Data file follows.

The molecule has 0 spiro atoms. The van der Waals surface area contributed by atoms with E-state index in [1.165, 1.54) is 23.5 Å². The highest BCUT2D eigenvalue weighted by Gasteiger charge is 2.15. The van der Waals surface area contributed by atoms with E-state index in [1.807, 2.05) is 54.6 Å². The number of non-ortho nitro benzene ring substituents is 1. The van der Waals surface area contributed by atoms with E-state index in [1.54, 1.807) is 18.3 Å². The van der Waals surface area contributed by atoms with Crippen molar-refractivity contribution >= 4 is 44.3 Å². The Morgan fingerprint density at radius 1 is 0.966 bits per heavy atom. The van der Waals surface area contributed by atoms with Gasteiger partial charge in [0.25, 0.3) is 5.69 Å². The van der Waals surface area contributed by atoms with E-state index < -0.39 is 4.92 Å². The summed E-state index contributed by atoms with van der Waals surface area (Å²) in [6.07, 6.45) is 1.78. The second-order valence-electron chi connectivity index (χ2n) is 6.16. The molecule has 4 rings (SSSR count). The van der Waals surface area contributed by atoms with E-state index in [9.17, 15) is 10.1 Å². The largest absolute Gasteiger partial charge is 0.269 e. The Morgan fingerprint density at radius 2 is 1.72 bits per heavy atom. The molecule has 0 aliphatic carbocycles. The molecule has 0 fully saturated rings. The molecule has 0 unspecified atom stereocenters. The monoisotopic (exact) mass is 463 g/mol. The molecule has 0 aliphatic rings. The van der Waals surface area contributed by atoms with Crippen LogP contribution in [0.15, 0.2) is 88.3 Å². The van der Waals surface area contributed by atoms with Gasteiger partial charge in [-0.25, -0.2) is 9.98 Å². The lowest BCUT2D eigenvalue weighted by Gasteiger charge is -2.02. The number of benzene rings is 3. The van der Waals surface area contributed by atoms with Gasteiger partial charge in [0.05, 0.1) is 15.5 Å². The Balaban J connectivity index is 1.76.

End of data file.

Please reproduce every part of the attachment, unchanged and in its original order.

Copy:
The molecule has 0 spiro atoms. The van der Waals surface area contributed by atoms with E-state index in [1.165, 1.54) is 23.5 Å². The highest BCUT2D eigenvalue weighted by Gasteiger charge is 2.15. The van der Waals surface area contributed by atoms with E-state index in [1.807, 2.05) is 54.6 Å². The number of non-ortho nitro benzene ring substituents is 1. The van der Waals surface area contributed by atoms with E-state index in [1.54, 1.807) is 18.3 Å². The van der Waals surface area contributed by atoms with Crippen molar-refractivity contribution >= 4 is 44.3 Å². The Morgan fingerprint density at radius 1 is 0.966 bits per heavy atom. The van der Waals surface area contributed by atoms with Gasteiger partial charge in [0.25, 0.3) is 5.69 Å². The van der Waals surface area contributed by atoms with E-state index < -0.39 is 4.92 Å². The summed E-state index contributed by atoms with van der Waals surface area (Å²) in [6.07, 6.45) is 1.78. The second-order valence-electron chi connectivity index (χ2n) is 6.16. The molecule has 4 rings (SSSR count). The van der Waals surface area contributed by atoms with E-state index in [9.17, 15) is 10.1 Å². The largest absolute Gasteiger partial charge is 0.269 e. The Morgan fingerprint density at radius 2 is 1.72 bits per heavy atom. The molecule has 0 aliphatic carbocycles. The molecule has 0 fully saturated rings. The molecule has 0 unspecified atom stereocenters. The monoisotopic (exact) mass is 463 g/mol. The molecule has 0 aliphatic rings. The van der Waals surface area contributed by atoms with Crippen LogP contribution in [0.15, 0.2) is 88.3 Å². The van der Waals surface area contributed by atoms with Gasteiger partial charge in [-0.25, -0.2) is 9.98 Å². The lowest BCUT2D eigenvalue weighted by Gasteiger charge is -2.02. The number of benzene rings is 3. The van der Waals surface area contributed by atoms with Gasteiger partial charge in [0.05, 0.1) is 15.5 Å². The Balaban J connectivity index is 1.76.